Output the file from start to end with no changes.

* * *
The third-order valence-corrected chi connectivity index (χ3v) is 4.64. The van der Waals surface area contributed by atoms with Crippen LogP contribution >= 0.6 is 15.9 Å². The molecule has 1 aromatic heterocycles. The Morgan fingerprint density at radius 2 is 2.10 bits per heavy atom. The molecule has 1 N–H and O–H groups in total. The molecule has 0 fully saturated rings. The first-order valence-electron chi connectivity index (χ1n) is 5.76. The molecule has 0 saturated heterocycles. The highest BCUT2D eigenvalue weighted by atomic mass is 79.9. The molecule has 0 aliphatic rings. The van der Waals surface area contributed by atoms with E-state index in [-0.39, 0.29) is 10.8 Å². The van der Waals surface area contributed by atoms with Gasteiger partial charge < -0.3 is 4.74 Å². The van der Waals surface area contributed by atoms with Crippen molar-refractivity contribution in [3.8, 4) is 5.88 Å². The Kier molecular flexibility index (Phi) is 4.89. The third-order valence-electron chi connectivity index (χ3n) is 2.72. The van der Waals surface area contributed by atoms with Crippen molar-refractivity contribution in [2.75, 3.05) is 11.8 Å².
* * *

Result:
The third-order valence-corrected chi connectivity index (χ3v) is 4.64. The van der Waals surface area contributed by atoms with Crippen LogP contribution >= 0.6 is 15.9 Å². The molecule has 1 aromatic heterocycles. The Morgan fingerprint density at radius 2 is 2.10 bits per heavy atom. The molecule has 1 N–H and O–H groups in total. The molecule has 0 fully saturated rings. The first-order valence-electron chi connectivity index (χ1n) is 5.76. The molecule has 0 saturated heterocycles. The highest BCUT2D eigenvalue weighted by atomic mass is 79.9. The molecule has 0 aliphatic rings. The van der Waals surface area contributed by atoms with E-state index in [-0.39, 0.29) is 10.8 Å². The van der Waals surface area contributed by atoms with Gasteiger partial charge < -0.3 is 4.74 Å². The van der Waals surface area contributed by atoms with Crippen molar-refractivity contribution in [3.8, 4) is 5.88 Å². The Kier molecular flexibility index (Phi) is 4.89. The third-order valence-electron chi connectivity index (χ3n) is 2.72. The van der Waals surface area contributed by atoms with Crippen molar-refractivity contribution in [2.75, 3.05) is 11.8 Å².